I expected working with Spark AR Studios to be very complicated and require more knowledge of coding that I possessed. I was happy to discover after walking through the tutorial a few time it’s not much harder than adjusting an image to just the right fit. I tested each material I created and moved them to the right spot on the model faces. Facebook provides a diverse group of face models for projects which allow for testing of designs.

At first, I allowed a user’s eyes to show through the design, but the effect ruined the illusion of a cartoon character. I found it better to keep them cartoon white and only allow for the mouth to show through when opened. Overall I was pleased with the effect.


Scavenger Hunt Process

Sketchfab & Photoshop
When it came time to create the scavenger hunt I wanted to keep with the theme of reality/animated movies. Adding a 3D character to existing hotspots in Disneyland would be the goal, but first, the 3D characters were needed. Sketchfab is a comprehensive site for a variety of 3D elements; the files are also compatible with Spark AR Studios. I wanted a classic character for Disneyland and a newer character for California Land. In both parks, the statues of Walt and Mickey are iconic. I used pictures found with a google search to capture the statues. Once I had a straightforward view of the statues I isolated them in Photoshop to create a trigger image.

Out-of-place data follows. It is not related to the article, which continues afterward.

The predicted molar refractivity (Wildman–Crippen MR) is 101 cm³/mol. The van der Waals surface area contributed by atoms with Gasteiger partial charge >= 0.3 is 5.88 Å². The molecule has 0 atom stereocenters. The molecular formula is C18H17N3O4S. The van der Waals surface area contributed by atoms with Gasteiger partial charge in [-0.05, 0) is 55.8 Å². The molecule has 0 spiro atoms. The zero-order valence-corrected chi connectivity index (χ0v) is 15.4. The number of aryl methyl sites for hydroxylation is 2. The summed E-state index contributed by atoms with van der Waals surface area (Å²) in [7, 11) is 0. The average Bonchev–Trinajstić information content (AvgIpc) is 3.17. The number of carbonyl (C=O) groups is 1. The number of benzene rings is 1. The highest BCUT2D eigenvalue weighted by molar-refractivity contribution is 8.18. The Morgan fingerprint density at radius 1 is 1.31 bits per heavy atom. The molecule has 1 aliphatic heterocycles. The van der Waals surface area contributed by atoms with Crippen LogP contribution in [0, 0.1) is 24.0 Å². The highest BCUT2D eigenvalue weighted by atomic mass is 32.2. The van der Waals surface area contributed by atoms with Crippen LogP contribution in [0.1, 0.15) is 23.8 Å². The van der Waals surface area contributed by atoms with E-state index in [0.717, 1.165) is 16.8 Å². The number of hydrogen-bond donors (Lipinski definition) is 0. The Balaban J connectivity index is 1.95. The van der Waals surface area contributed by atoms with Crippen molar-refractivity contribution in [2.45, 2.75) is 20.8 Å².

Spark AR Studios
In Spark AR Studios you can create a Plane Tracker which activates once the camera detects a flat surface. I wanted to take that a step forward and activate the 3D effect when the camera recognized a specific image. The isolated the statue images in the previous steps now could be used for trigger images. With this element established I just needed to adjust the 3D item to show up on the same plane as the statue. Again with simple image adjusting until I had the desired result. I tested my effect on several statue pictures and had mostly positive effects. Since I'm in New York, not California I'll have to wait for my next Disney trip to try this out in person; but I'm confident it would work.

Spark AR Scene.png

Visuals


Prototype

Above is a walkthrough of the app with based off the existing screen. I Highlighted the new features and built the screens to mimic existing content. The effects are static because they are only previewable from the Facebook AR Studio application.


 

Project: Navi

Tour Guide App - Feel like a local when visiting a new city

 
 
Travel app.jpeg

What is Navi?

A crowd-sourced site that allows a user to build or follow tours of a city of their choosing. The mobile app is a tour guide in your pocket. Tours can be shared and collaborated with multiple users. A desktop site for more expanded detail planning.

 

Objectives & Requirements

User objectives
Gain a more insider experience during a visit to a new city. Learn more locations to visit, see a city from a different perspective.

Technology needs